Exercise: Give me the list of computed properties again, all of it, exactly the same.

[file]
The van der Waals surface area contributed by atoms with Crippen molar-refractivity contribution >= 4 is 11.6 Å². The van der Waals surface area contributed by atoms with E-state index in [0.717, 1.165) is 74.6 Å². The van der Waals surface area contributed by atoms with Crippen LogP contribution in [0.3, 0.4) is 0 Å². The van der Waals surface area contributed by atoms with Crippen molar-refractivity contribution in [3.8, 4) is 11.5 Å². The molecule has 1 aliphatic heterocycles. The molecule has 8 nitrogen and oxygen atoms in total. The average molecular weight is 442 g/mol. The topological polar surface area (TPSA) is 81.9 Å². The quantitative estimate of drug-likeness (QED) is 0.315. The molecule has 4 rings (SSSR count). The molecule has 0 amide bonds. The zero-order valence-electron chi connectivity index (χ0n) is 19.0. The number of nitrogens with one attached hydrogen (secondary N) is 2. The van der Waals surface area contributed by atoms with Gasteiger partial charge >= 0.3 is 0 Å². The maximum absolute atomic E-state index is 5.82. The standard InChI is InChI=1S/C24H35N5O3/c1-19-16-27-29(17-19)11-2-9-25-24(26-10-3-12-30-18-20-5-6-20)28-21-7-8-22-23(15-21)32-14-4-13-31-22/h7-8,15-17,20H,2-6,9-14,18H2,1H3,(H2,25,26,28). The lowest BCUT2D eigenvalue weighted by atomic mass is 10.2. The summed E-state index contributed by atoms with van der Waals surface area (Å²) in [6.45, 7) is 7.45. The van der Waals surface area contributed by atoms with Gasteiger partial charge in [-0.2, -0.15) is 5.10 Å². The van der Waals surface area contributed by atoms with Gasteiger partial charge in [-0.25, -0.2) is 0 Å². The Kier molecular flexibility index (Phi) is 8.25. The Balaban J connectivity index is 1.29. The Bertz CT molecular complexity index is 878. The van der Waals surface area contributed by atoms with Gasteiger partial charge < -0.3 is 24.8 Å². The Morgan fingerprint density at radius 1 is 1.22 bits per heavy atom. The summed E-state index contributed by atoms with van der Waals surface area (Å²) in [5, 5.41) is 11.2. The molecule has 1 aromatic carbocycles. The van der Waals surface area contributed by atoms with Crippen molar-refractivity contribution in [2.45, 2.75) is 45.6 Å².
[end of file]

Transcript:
The van der Waals surface area contributed by atoms with Crippen molar-refractivity contribution >= 4 is 11.6 Å². The van der Waals surface area contributed by atoms with E-state index in [0.717, 1.165) is 74.6 Å². The van der Waals surface area contributed by atoms with Crippen LogP contribution in [0.3, 0.4) is 0 Å². The van der Waals surface area contributed by atoms with Crippen molar-refractivity contribution in [3.8, 4) is 11.5 Å². The molecule has 1 aliphatic heterocycles. The molecule has 8 nitrogen and oxygen atoms in total. The average molecular weight is 442 g/mol. The topological polar surface area (TPSA) is 81.9 Å². The quantitative estimate of drug-likeness (QED) is 0.315. The molecule has 4 rings (SSSR count). The molecule has 0 amide bonds. The zero-order valence-electron chi connectivity index (χ0n) is 19.0. The number of nitrogens with one attached hydrogen (secondary N) is 2. The van der Waals surface area contributed by atoms with Gasteiger partial charge >= 0.3 is 0 Å². The maximum absolute atomic E-state index is 5.82. The standard InChI is InChI=1S/C24H35N5O3/c1-19-16-27-29(17-19)11-2-9-25-24(26-10-3-12-30-18-20-5-6-20)28-21-7-8-22-23(15-21)32-14-4-13-31-22/h7-8,15-17,20H,2-6,9-14,18H2,1H3,(H2,25,26,28). The lowest BCUT2D eigenvalue weighted by atomic mass is 10.2. The summed E-state index contributed by atoms with van der Waals surface area (Å²) in [6.45, 7) is 7.45. The van der Waals surface area contributed by atoms with Gasteiger partial charge in [-0.2, -0.15) is 5.10 Å². The van der Waals surface area contributed by atoms with Gasteiger partial charge in [-0.25, -0.2) is 0 Å². The Kier molecular flexibility index (Phi) is 8.25. The Balaban J connectivity index is 1.29. The Bertz CT molecular complexity index is 878. The van der Waals surface area contributed by atoms with Gasteiger partial charge < -0.3 is 24.8 Å². The Morgan fingerprint density at radius 1 is 1.22 bits per heavy atom. The summed E-state index contributed by atoms with van der Waals surface area (Å²) in [5, 5.41) is 11.2. The molecule has 1 aromatic carbocycles. The van der Waals surface area contributed by atoms with Crippen molar-refractivity contribution in [2.45, 2.75) is 45.6 Å².